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I am trying to use the .NET WebRequest/WebResponse classes to access the Twitter streaming API here "http://stream.twitter.com/spritzer.json".

I need to be able to open the connection and read data incrementally from the open connection.

Currently, when I call WebRequest.GetResponse method, it blocks until the entire response is downloaded. I know there is a BeginGetResponse method, but this will just do the same thing on a background thread. I need to get access to the response stream while the download is still happening. This just does not seem possible to me with these classes.

There is a specific comment about this in the Twitter documentation:

"Please note that some HTTP client libraries only return the response body after the connection has been closed by the server. These clients will not work for accessing the Streaming API. You must use an HTTP client that will return response data incrementally. Most robust HTTP client libraries will provide this functionality. The Apache HttpClient will handle this use case, for example."

They point to the Appache HttpClient, but that doesn't help much because I need to use .NET.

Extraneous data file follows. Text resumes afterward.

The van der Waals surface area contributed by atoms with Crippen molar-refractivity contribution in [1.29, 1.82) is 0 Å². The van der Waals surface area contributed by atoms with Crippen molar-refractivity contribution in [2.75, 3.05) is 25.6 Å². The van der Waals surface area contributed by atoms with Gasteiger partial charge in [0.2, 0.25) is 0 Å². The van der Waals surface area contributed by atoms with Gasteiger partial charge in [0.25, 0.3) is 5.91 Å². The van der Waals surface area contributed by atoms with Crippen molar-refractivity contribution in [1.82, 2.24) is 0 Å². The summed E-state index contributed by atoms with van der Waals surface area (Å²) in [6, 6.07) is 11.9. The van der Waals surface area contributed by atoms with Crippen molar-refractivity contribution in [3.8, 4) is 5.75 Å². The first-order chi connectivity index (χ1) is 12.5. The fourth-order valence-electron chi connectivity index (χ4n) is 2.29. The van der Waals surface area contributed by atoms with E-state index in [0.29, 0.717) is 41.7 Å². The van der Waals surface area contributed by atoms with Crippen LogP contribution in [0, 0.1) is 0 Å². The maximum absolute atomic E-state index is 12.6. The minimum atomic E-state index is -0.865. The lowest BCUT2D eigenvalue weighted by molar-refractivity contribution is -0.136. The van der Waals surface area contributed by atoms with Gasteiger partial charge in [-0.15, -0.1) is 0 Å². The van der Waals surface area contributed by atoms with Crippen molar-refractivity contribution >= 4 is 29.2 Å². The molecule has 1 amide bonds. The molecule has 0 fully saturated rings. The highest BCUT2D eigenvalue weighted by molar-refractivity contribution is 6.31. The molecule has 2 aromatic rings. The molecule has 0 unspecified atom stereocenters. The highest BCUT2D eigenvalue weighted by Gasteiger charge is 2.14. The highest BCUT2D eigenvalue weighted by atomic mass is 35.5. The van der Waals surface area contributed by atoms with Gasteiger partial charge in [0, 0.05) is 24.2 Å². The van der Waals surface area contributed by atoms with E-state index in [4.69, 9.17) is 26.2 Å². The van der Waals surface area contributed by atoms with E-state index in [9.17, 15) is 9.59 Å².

Any ideas whether this is possible with WebRequest/WebResponse, or do I have to go for lower level networking classes? Maybe there are other libraries that will allow me to do this?

Thx Allen

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4 Answers 4

I ended up using a TcpClient, which works fine. Would still be interested to know if this is possible with WebRequest/WebResponse though. Here is my code in case anybody is interested:

using (TcpClient client = new TcpClient())
{

string requestString = "GET /spritzer.json HTTP/1.1\r\n";
requestString += "Authorization: " + token + "\r\n";
requestString += "Host: stream.twitter.com\r\n";
requestString += "Connection: keep-alive\r\n";
requestString += "\r\n";

client.Connect("stream.twitter.com", 80);

using (NetworkStream stream = client.GetStream())
{
    // Send the request.
    StreamWriter writer = new StreamWriter(stream);
    writer.Write(requestString);
    writer.Flush();

    // Process the response.
    StreamReader rdr = new StreamReader(stream);

    while (!rdr.EndOfStream)
    {
        Console.WriteLine(rdr.ReadLine());
    }
}
}
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Is the '\r\n' necessary? –  Charlie Somerville Jul 5 '09 at 3:04
2  
Yes, HTTP is line-oriented protocol. You need to separate commands by \r\n. –  Viet Jul 5 '09 at 9:17
    
Is the stream returned by client.GetStream() actually streamed from the network stack or is it just a cached memory stream? –  Agile Jedi Jun 1 '11 at 3:15

BeginGetResponse is the method you need. It allows you to read the response stream incrementally:

class Program
{
    static void Main(string[] args)
    {
        WebRequest request = WebRequest.Create("http://stream.twitter.com/spritzer.json");
        request.Credentials = new NetworkCredential("username", "password");
        request.BeginGetResponse(ar => 
        {
            var req = (WebRequest)ar.AsyncState;